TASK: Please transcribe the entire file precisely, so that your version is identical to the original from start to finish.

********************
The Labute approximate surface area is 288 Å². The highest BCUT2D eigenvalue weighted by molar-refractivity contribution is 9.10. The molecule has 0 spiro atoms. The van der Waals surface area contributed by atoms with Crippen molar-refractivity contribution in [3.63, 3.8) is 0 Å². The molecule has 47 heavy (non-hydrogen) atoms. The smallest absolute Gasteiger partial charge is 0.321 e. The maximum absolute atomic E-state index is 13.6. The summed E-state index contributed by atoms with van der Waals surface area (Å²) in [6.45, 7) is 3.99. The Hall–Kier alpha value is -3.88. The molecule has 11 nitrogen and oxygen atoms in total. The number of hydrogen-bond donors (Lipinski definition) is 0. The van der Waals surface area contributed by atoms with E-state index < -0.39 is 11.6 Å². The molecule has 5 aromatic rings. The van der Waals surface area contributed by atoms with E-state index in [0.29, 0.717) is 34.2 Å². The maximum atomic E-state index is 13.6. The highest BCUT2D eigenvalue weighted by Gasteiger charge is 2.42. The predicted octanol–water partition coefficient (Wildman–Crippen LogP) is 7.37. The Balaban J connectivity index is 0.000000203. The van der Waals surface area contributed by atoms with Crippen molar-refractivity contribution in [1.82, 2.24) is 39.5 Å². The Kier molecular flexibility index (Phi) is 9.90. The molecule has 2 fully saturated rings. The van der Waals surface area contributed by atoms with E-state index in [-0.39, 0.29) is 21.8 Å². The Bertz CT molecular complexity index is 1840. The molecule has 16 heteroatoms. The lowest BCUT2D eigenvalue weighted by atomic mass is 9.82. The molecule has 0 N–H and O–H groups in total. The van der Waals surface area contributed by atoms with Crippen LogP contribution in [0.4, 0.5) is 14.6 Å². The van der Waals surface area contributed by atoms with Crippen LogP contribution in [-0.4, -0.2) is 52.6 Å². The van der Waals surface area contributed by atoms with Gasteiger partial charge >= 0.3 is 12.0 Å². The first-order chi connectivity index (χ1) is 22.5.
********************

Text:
The Labute approximate surface area is 288 Å². The highest BCUT2D eigenvalue weighted by molar-refractivity contribution is 9.10. The molecule has 0 spiro atoms. The van der Waals surface area contributed by atoms with Crippen molar-refractivity contribution in [3.63, 3.8) is 0 Å². The molecule has 47 heavy (non-hydrogen) atoms. The smallest absolute Gasteiger partial charge is 0.321 e. The maximum absolute atomic E-state index is 13.6. The summed E-state index contributed by atoms with van der Waals surface area (Å²) in [6.45, 7) is 3.99. The Hall–Kier alpha value is -3.88. The molecule has 11 nitrogen and oxygen atoms in total. The number of hydrogen-bond donors (Lipinski definition) is 0. The van der Waals surface area contributed by atoms with E-state index < -0.39 is 11.6 Å². The molecule has 5 aromatic rings. The van der Waals surface area contributed by atoms with E-state index in [0.29, 0.717) is 34.2 Å². The maximum atomic E-state index is 13.6. The highest BCUT2D eigenvalue weighted by Gasteiger charge is 2.42. The predicted octanol–water partition coefficient (Wildman–Crippen LogP) is 7.37. The Balaban J connectivity index is 0.000000203. The van der Waals surface area contributed by atoms with Crippen molar-refractivity contribution in [1.82, 2.24) is 39.5 Å². The Kier molecular flexibility index (Phi) is 9.90. The molecule has 2 fully saturated rings. The van der Waals surface area contributed by atoms with E-state index in [-0.39, 0.29) is 21.8 Å². The Bertz CT molecular complexity index is 1840. The molecule has 16 heteroatoms. The lowest BCUT2D eigenvalue weighted by atomic mass is 9.82. The molecule has 0 N–H and O–H groups in total. The van der Waals surface area contributed by atoms with Crippen LogP contribution in [0.4, 0.5) is 14.6 Å². The van der Waals surface area contributed by atoms with Crippen LogP contribution in [-0.4, -0.2) is 52.6 Å². The van der Waals surface area contributed by atoms with Gasteiger partial charge >= 0.3 is 12.0 Å². The first-order chi connectivity index (χ1) is 22.5.